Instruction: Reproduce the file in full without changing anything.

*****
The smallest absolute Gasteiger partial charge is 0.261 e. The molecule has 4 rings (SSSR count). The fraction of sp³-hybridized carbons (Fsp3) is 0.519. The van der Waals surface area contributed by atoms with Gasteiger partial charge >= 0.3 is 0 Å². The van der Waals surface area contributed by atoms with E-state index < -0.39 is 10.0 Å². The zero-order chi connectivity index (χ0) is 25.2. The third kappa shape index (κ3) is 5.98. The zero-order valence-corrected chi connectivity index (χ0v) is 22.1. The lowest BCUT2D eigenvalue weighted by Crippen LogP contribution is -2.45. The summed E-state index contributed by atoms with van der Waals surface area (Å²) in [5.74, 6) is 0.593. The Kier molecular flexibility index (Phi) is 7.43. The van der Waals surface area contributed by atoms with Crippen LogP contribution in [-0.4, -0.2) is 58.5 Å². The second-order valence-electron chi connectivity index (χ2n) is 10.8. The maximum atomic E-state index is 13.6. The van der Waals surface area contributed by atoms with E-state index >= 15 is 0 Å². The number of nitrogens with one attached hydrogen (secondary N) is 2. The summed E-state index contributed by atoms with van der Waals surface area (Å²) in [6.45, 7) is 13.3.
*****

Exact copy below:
The smallest absolute Gasteiger partial charge is 0.261 e. The molecule has 4 rings (SSSR count). The fraction of sp³-hybridized carbons (Fsp3) is 0.519. The van der Waals surface area contributed by atoms with Gasteiger partial charge >= 0.3 is 0 Å². The van der Waals surface area contributed by atoms with E-state index < -0.39 is 10.0 Å². The zero-order chi connectivity index (χ0) is 25.2. The third kappa shape index (κ3) is 5.98. The zero-order valence-corrected chi connectivity index (χ0v) is 22.1. The lowest BCUT2D eigenvalue weighted by Crippen LogP contribution is -2.45. The summed E-state index contributed by atoms with van der Waals surface area (Å²) in [5.74, 6) is 0.593. The Kier molecular flexibility index (Phi) is 7.43. The van der Waals surface area contributed by atoms with Crippen LogP contribution in [-0.4, -0.2) is 58.5 Å². The second-order valence-electron chi connectivity index (χ2n) is 10.8. The maximum atomic E-state index is 13.6. The van der Waals surface area contributed by atoms with E-state index >= 15 is 0 Å². The number of nitrogens with one attached hydrogen (secondary N) is 2. The summed E-state index contributed by atoms with van der Waals surface area (Å²) in [6.45, 7) is 13.3.